The policy at issue provides that Allstate will make payments as follows:

Allstate will pay to or on behalf of the injured person the following benefits:

1. Medical Expenses

Eighty percent of all reasonable expenses for medically necessary medical, surgical, X-ray, dental, and rehabilitative services, including prosthetic devices, and medically necessary ambulance, hospital, and nursing services.

Id. An endorsement to the policy provides:

Limits of Liability
. . . .

Any amounts payable under this coverage shall be subject to any and all limitations, authorized by section 627.736, or any other provisions of the Florida Motor Vehicle No-Fault Law, as enacted, amended or otherwise continued in the law, including, but not limited to, all fee schedules.

Id. (emphasis and alterations omitted).

On appeal, the Fourth District examined this Court's decision in Geico General Insurance Co. v. Virtual Imaging Services, Inc., 141 So. 3d 147 (Fla. 2013), and concluded that "Virtual Imaging's central holding is clear: To elect a payment limitation option, the PIP policy must do so 'clearly and unambiguously.' " Orthopedic Specialists, 177 So. 3d at 25. The Fourth District explained that in order to provide legally sufficient notice in accordance with Virtual Imaging, a policy must "plainly and obviously limit[ ] reimbursement to the Medicare fee schedules exclusively." Id. at 25-26. The Fourth District further concluded that "[t]he policy must make it inescapably discernable that it will not pay the 'basic' statutorily required coverage [mandate of eighty percent of reasonable expenses for medically necessary services] and will instead substitute the Medicare fee schedules as the exclusive form of reimbursement." Id. at 26.

After examining the endorsement to the Allstate policy, the Fourth District held that the policy language is not legally sufficient to authorize Allstate to apply the Medicare fee schedules because the "shall be subject to" language at issue is "ambiguous," "inherently unclear," and "must therefore be construed in favor of the Providers." Id. at 21, 26. The Fourth District reasoned that it is ambiguous concerning whether Allstate will apply the Medicare fee schedule limitations to limit reimbursements:

Here, providing that any amounts payable would be "subject to" "any and all limitations" authorized by the statute or any amendments thereto, Allstate did nothing more than state the obvious by indicating that there was a possibility (and the statutory authorization) for Allstate to apply a specific reimbursement limitation. The only reasonable way to read the language is as a general recital of Allstate's reservation of its right to apply limitations authorized by law, with the accompanying and corresponding obligation to notify its policy holders of the election.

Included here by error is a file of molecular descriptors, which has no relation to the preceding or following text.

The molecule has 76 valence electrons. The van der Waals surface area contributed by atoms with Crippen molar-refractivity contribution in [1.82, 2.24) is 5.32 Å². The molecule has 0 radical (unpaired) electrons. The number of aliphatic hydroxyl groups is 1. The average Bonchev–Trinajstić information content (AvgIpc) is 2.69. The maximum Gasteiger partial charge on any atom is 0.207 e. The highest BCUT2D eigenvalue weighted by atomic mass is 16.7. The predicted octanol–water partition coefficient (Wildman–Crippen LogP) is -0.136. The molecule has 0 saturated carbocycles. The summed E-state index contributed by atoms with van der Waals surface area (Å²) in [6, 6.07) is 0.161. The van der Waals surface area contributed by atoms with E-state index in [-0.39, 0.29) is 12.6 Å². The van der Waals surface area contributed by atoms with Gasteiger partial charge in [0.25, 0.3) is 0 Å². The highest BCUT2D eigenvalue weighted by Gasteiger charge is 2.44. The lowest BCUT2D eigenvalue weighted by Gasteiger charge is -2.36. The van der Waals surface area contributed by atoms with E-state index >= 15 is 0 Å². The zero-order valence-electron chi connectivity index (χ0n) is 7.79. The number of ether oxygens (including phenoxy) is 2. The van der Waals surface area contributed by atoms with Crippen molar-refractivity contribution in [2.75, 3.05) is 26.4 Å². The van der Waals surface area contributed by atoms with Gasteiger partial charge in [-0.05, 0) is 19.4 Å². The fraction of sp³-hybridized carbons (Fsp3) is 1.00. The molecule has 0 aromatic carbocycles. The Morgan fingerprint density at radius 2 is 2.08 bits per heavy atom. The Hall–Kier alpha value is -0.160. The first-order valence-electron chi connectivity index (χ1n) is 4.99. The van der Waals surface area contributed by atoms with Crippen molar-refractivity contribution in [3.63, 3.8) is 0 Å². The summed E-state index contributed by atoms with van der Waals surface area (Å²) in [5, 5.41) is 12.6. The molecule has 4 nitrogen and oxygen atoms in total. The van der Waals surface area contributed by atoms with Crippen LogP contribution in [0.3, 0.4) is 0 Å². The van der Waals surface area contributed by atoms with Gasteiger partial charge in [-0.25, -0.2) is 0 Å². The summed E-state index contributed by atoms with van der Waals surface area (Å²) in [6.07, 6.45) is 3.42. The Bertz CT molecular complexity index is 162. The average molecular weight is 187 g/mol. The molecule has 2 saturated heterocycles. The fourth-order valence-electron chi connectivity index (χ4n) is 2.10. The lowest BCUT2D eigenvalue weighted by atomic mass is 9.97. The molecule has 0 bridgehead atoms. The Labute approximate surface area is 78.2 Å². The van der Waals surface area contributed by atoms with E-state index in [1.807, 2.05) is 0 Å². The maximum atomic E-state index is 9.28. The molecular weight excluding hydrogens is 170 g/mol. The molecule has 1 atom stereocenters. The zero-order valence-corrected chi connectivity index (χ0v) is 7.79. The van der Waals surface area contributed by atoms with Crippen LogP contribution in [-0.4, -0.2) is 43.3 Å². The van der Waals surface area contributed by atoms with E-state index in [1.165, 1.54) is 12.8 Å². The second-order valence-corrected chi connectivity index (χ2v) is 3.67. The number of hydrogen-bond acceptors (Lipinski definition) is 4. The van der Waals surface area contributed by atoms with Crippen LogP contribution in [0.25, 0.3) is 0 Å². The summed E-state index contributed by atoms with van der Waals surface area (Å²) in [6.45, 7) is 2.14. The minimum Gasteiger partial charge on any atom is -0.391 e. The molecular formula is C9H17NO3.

Id. at 24. The Fourth District rejected Allstate's argument that the use of the term "shall" removes any possible ambiguity regarding whether the Medicare fee schedule limitations were to be applied:

The word "shall" is meaningless because it simply emphasizes the obvious. Broken down to its most simple form, Allstate's policy says that "any amounts payable under this coverage shall be subject to any and all limitations" in the PIP statute. The policy text does not say that the limitations "shall be applied"; only that they shall be subject to being applied. The word "shall" does not make it clear whether Allstate will utilize the alternative method or is simply recognizing its entitlement to do so.

Id. at 25.

II. ANALYSIS

"Because the question presented requires this Court to interpret provisions of the Florida Motor Vehicle No-Fault Law -- specifically, the PIP statute -- as well as to interpret the insurance policy, our standard of review is de novo." Virtual Imaging, 141 So. 3d at 152.

"Where the language in an insurance contract is plain and unambiguous, a court must interpret the policy in accordance with the plain meaning so as to give effect to the policy as written." Washington Nat. Ins. Corp. v. Ruderman, 117 So. 3d 943, 948 (Fla. 2013). "Further, in order for an exclusion or limitation in a policy to be enforceable, the insurer must clearly and unambiguously draft a policy provision to achieve that result." Virtual Imaging, 141 So. 3d at 157. "Policy language is considered to be ambiguous . . . if the language 'is susceptible to more than one reasonable interpretation, one providing coverage and the other limiting coverage.' " Travelers Indem. Co. v. PCR Inc., 889 So. 2d 779, 785 (Fla. 2004) (quoting Swire Pac. Holdings v. Zurich Ins. Co., 845 So. 2d 161, 165 (Fla. 2003)). "[A]mbiguous insurance policy exclusions are construed against the drafter and in favor of the insured." Auto-Owners Ins. Co. v. Anderson, 756 So. 2d 29, 34 (Fla. 2000). "To find in favor of the insured on this basis, however, the policy must actually be ambiguous." Penzer v. Transp. Ins. Co., 29 So. 3d 1000, 1005 (Fla. 2010) (emphasis omitted).

"When interpreting insurance contracts, we may consult references commonly relied upon to supply the accepted meanings of words." Garcia v. Fed. Ins. Co., 969 So. 2d 288, 291-92 (Fla. 2007). Moreover, "when analyzing an insurance contract, it is necessary to examine the contract in its context and as a whole, and to avoid simply concentrating on certain limited provisions to the exclusion of the totality of others." Swire, 845 So. 2d at 165. This Court has "consistently held that 'in construing insurance policies, courts should read each policy as a whole, endeavoring to give every provision its full meaning and operative effect.' " Id. at 166 (quoting Auto-Owners, 756 So. 2d at 34).